At opposite ends sat two men whose political fortunes had been linked for a generation: Cheney, who would be vice president for six more weeks; and Rumsfeld, who had resigned under fire as defense secretary. It was Rumsfeld who had taken Cheney under his wing as a young political science grad student in the Nixon White House—and then summoned him to serve as his deputy when he became Gerald Ford’s chief of staff. Together they had helped Ford cobble together his “accidental presidency” after the trauma of Watergate; they had also watched helplessly as South Vietnam was overrun by Communist forces, bringing a bloody and ignominious end to the longest war in US history. Thirty years later, during the Iraq War, Cheney, the protégé, would be called upon by George W. Bush to tell his mentor to step down as defense secretary. As the prime architects of another divisive conflict that was ending badly, Cheney and Rumsfeld had come full circle.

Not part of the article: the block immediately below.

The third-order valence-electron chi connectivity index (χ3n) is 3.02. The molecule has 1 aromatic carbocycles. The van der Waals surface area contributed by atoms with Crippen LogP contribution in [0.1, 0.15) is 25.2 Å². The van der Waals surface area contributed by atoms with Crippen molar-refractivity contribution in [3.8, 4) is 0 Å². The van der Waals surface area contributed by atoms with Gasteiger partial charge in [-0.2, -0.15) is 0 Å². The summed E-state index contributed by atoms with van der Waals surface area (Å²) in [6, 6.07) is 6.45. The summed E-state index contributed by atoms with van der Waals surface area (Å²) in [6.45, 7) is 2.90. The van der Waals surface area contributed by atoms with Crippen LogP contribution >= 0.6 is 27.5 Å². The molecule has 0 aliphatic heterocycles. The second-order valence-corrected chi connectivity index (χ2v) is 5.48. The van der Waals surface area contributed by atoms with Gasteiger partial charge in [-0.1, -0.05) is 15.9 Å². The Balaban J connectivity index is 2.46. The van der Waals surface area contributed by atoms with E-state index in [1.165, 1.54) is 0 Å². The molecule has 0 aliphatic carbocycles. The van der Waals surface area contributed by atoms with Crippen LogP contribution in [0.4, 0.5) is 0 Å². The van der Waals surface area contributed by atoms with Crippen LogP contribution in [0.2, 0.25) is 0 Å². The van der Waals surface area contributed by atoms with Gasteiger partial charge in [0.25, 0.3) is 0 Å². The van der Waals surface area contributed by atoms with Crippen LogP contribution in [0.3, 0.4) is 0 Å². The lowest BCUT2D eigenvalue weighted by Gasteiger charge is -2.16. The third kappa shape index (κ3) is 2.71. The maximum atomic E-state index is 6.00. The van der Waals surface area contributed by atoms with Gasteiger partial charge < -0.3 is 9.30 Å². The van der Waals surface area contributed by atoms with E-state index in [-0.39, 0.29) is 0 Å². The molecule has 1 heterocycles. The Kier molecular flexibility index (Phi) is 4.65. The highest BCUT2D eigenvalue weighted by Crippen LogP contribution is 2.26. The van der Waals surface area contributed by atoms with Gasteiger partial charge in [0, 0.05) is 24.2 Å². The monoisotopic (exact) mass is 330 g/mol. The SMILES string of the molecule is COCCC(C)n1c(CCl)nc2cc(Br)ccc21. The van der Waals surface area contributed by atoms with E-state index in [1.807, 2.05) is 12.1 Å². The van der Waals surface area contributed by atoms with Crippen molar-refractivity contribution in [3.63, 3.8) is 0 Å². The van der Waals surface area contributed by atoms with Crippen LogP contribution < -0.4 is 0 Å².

“It was a moment of bipartisanship that would seem almost inconceivable today, a throwback to a bygone era of civility.”
Cheney was impressed by the morning’s gathering. “This was unique in that you had all or nearly all of the living former chiefs of staff in the room at the same time,” he recalls. And the irony of giving advice to Barack Obama’s top adviser was not lost on him: “Obama had spent the better part of his campaign trashing us from one end of the country to the other. But he’s our president. By that stage he’d won the election. And when you’re all sitting around the table and getting ready to say, ‘Here are the keys to the men’s room,’ you really do want to take advantage of the opportunity to say, ‘Look, here’s a couple of things that you really need to keep in mind.’ ”